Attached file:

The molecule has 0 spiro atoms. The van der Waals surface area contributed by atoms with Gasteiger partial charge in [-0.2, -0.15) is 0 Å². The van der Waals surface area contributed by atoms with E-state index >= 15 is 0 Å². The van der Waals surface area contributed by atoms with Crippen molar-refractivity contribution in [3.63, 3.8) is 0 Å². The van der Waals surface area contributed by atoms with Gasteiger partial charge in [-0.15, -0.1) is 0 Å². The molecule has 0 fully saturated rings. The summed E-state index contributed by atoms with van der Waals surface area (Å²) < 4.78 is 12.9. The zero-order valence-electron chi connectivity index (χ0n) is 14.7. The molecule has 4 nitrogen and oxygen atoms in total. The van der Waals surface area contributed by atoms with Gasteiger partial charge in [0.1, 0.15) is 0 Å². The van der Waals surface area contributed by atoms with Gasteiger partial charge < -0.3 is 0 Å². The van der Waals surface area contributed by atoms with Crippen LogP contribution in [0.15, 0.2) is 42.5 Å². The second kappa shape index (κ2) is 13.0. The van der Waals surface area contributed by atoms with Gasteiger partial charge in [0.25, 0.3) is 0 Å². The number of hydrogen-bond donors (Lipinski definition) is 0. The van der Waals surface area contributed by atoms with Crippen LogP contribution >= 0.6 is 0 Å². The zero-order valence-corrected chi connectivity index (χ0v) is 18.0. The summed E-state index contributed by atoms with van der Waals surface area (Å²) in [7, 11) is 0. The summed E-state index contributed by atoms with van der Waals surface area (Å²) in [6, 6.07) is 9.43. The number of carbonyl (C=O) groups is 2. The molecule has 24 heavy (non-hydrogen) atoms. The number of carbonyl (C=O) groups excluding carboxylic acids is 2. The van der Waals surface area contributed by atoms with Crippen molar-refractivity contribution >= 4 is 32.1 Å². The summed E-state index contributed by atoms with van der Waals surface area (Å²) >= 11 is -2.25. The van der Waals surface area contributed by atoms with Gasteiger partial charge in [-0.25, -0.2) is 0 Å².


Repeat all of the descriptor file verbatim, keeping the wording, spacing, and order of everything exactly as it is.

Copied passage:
The molecule has 0 spiro atoms. The van der Waals surface area contributed by atoms with Gasteiger partial charge in [-0.2, -0.15) is 0 Å². The van der Waals surface area contributed by atoms with E-state index >= 15 is 0 Å². The van der Waals surface area contributed by atoms with Crippen molar-refractivity contribution in [3.63, 3.8) is 0 Å². The van der Waals surface area contributed by atoms with Gasteiger partial charge in [-0.15, -0.1) is 0 Å². The molecule has 0 fully saturated rings. The summed E-state index contributed by atoms with van der Waals surface area (Å²) < 4.78 is 12.9. The zero-order valence-electron chi connectivity index (χ0n) is 14.7. The molecule has 4 nitrogen and oxygen atoms in total. The van der Waals surface area contributed by atoms with Gasteiger partial charge in [0.1, 0.15) is 0 Å². The van der Waals surface area contributed by atoms with Gasteiger partial charge < -0.3 is 0 Å². The van der Waals surface area contributed by atoms with Crippen LogP contribution in [0.15, 0.2) is 42.5 Å². The second kappa shape index (κ2) is 13.0. The van der Waals surface area contributed by atoms with Gasteiger partial charge in [0.25, 0.3) is 0 Å². The number of hydrogen-bond donors (Lipinski definition) is 0. The van der Waals surface area contributed by atoms with Crippen LogP contribution >= 0.6 is 0 Å². The zero-order valence-corrected chi connectivity index (χ0v) is 18.0. The summed E-state index contributed by atoms with van der Waals surface area (Å²) in [7, 11) is 0. The summed E-state index contributed by atoms with van der Waals surface area (Å²) in [6, 6.07) is 9.43. The number of carbonyl (C=O) groups is 2. The molecule has 24 heavy (non-hydrogen) atoms. The number of carbonyl (C=O) groups excluding carboxylic acids is 2. The van der Waals surface area contributed by atoms with Crippen molar-refractivity contribution >= 4 is 32.1 Å². The summed E-state index contributed by atoms with van der Waals surface area (Å²) >= 11 is -2.25. The van der Waals surface area contributed by atoms with Gasteiger partial charge in [-0.25, -0.2) is 0 Å².